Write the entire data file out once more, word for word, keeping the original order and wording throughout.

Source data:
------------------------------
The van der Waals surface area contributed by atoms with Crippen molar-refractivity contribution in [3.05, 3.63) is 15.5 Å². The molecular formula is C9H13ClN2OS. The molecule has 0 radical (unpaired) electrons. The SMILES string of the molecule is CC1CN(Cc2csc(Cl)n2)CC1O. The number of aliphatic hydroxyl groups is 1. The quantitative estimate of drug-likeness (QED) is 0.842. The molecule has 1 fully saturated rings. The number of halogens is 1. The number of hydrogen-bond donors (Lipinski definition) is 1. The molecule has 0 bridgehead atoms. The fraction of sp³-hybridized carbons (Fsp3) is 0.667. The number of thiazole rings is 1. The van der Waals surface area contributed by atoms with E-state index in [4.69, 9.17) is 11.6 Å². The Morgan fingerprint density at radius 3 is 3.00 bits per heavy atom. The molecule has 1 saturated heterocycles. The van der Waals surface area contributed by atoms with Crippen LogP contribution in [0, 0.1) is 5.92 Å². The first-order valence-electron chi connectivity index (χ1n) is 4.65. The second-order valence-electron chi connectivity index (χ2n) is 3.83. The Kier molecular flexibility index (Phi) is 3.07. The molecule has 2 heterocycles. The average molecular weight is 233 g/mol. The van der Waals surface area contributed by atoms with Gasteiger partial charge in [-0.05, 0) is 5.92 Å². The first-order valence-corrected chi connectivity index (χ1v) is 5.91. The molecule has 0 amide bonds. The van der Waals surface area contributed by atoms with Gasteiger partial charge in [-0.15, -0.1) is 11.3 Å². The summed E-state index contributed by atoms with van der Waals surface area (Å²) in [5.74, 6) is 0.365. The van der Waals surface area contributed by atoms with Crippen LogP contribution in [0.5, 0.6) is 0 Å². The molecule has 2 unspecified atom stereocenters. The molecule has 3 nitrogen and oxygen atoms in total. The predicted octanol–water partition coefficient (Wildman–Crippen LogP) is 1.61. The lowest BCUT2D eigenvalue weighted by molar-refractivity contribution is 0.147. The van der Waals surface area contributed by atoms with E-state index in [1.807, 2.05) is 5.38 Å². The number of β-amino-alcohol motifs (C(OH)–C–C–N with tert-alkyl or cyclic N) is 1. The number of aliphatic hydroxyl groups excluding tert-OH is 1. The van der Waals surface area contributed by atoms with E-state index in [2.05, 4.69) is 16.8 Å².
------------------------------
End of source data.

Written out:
The van der Waals surface area contributed by atoms with Crippen molar-refractivity contribution in [3.05, 3.63) is 15.5 Å². The molecular formula is C9H13ClN2OS. The molecule has 0 radical (unpaired) electrons. The SMILES string of the molecule is CC1CN(Cc2csc(Cl)n2)CC1O. The number of aliphatic hydroxyl groups is 1. The quantitative estimate of drug-likeness (QED) is 0.842. The molecule has 1 fully saturated rings. The number of halogens is 1. The number of hydrogen-bond donors (Lipinski definition) is 1. The molecule has 0 bridgehead atoms. The fraction of sp³-hybridized carbons (Fsp3) is 0.667. The number of thiazole rings is 1. The van der Waals surface area contributed by atoms with E-state index in [4.69, 9.17) is 11.6 Å². The Morgan fingerprint density at radius 3 is 3.00 bits per heavy atom. The molecule has 1 saturated heterocycles. The van der Waals surface area contributed by atoms with Crippen LogP contribution in [0, 0.1) is 5.92 Å². The first-order valence-electron chi connectivity index (χ1n) is 4.65. The second-order valence-electron chi connectivity index (χ2n) is 3.83. The Kier molecular flexibility index (Phi) is 3.07. The molecule has 2 heterocycles. The average molecular weight is 233 g/mol. The van der Waals surface area contributed by atoms with Gasteiger partial charge in [-0.05, 0) is 5.92 Å². The first-order valence-corrected chi connectivity index (χ1v) is 5.91. The molecule has 0 amide bonds. The van der Waals surface area contributed by atoms with Gasteiger partial charge in [-0.15, -0.1) is 11.3 Å². The summed E-state index contributed by atoms with van der Waals surface area (Å²) in [5.74, 6) is 0.365. The van der Waals surface area contributed by atoms with Crippen LogP contribution in [0.5, 0.6) is 0 Å². The molecule has 2 unspecified atom stereocenters. The molecule has 3 nitrogen and oxygen atoms in total. The predicted octanol–water partition coefficient (Wildman–Crippen LogP) is 1.61. The lowest BCUT2D eigenvalue weighted by molar-refractivity contribution is 0.147. The van der Waals surface area contributed by atoms with E-state index in [1.807, 2.05) is 5.38 Å². The number of β-amino-alcohol motifs (C(OH)–C–C–N with tert-alkyl or cyclic N) is 1. The number of aliphatic hydroxyl groups excluding tert-OH is 1. The van der Waals surface area contributed by atoms with E-state index in [2.05, 4.69) is 16.8 Å².